Saturday, 10 April 2021

Illuminated Leaves and Cuttings From the Collection of Rodolphe Kann

The only complete list of the leaves and cuttings in the collection is:

Édouard Rahir, Catalogue of the Rodolphe Kann Collection, Objets d’art, I: Middle Age and Renaissance (Paris, 1907), nos. 74-87

For this reason, the items are listed below in order of the Rahir catalogue, using its numbering.

The only art-historical study of a large part the collection is:

W. Suida, ‘Italian Miniature Paintings from the Rodolphe Kann Collection’, Art in America: An Illustrated Quarterly, 35 (1947), 19–33

The vast majority were exhibited at the LA County Museum in 1953-54:

Los Angeles: Mediaeval and Renaissance Illuminated Manuscripts: A Loan Exhibition, November 25, 1953–January 9, 1954, Los Angeles County Museum (Los Angeles, 1953)

One miniature and one initial were bought in 1963 by the Virginia Museum of Fine Arts, where they remain.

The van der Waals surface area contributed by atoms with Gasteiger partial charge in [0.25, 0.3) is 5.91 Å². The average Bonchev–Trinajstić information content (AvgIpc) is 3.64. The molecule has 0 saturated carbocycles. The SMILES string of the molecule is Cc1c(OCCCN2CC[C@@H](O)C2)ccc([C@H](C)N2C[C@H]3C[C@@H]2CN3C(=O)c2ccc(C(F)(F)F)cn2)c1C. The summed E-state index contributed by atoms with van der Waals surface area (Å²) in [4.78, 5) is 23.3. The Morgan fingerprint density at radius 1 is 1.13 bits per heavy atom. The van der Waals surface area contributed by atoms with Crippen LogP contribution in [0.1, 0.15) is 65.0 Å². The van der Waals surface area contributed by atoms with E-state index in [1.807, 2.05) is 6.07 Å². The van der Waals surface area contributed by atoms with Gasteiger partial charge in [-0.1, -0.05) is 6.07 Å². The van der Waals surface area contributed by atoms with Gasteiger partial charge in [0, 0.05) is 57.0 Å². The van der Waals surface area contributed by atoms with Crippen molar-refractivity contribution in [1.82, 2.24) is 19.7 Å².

Several initials were bought by Denys Sutton in 1963, and sold from his collection at Christie's, 4 June 2008, lots 30-34.

The residue of the collection was bought by Norton Simon in 1965, of which a few were donated elsewhere, a few have been kept; the rest were sold at Sotheby's, 8 July 1974, lots 18-24.

Sunday, 4 April 2021

The Dispersal of the Collection of Rodolphe Kann [III]: The Illuminations

In a post a few week ago we saw that Rodolphe Kann's art collection was inherited by his son, Edouard, and then sold in 1907 to a partnership of Duveen Brothers and Nathan Wildenstein (whose business partner was René Gimpel, discussed here). Rodolphe Kann's illuminated codices may be the subject of a future blogpost (several are now at the Morgan Library), but for now I am interested in the single leaves and cuttings. 

These illuminations were sold en bloc to Arabella Huntington, the fabulously wealthy widow of the railway magnate Collis P. Huntington (d. 1900) and future wife of Collis's nephew, Henry E. Huntington. When she died in 1924, they were inherited by her son, Archer Huntington, who in 1930 sold them back to Duveen Brothers.